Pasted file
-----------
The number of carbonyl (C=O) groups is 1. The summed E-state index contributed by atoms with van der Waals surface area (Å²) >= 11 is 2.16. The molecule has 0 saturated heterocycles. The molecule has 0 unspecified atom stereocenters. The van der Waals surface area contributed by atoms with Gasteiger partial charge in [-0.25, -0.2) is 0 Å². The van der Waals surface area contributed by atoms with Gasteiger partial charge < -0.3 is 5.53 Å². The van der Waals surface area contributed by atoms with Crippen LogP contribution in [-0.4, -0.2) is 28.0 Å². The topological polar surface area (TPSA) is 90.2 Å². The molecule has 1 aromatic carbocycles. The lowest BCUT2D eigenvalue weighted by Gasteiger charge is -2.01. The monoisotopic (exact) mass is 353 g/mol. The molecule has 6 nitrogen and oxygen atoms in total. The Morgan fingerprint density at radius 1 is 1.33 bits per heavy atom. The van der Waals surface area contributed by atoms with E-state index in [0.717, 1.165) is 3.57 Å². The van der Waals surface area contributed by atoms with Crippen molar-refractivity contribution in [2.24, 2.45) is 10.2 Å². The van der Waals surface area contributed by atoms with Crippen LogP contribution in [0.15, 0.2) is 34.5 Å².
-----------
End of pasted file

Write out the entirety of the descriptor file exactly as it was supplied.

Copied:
The number of carbonyl (C=O) groups is 1. The summed E-state index contributed by atoms with van der Waals surface area (Å²) >= 11 is 2.16. The molecule has 0 saturated heterocycles. The molecule has 0 unspecified atom stereocenters. The van der Waals surface area contributed by atoms with Gasteiger partial charge in [-0.25, -0.2) is 0 Å². The van der Waals surface area contributed by atoms with Gasteiger partial charge < -0.3 is 5.53 Å². The van der Waals surface area contributed by atoms with Crippen LogP contribution in [-0.4, -0.2) is 28.0 Å². The topological polar surface area (TPSA) is 90.2 Å². The molecule has 1 aromatic carbocycles. The lowest BCUT2D eigenvalue weighted by Gasteiger charge is -2.01. The monoisotopic (exact) mass is 353 g/mol. The molecule has 6 nitrogen and oxygen atoms in total. The Morgan fingerprint density at radius 1 is 1.33 bits per heavy atom. The van der Waals surface area contributed by atoms with E-state index in [0.717, 1.165) is 3.57 Å². The van der Waals surface area contributed by atoms with Crippen molar-refractivity contribution in [2.24, 2.45) is 10.2 Å². The van der Waals surface area contributed by atoms with Crippen LogP contribution in [0.15, 0.2) is 34.5 Å².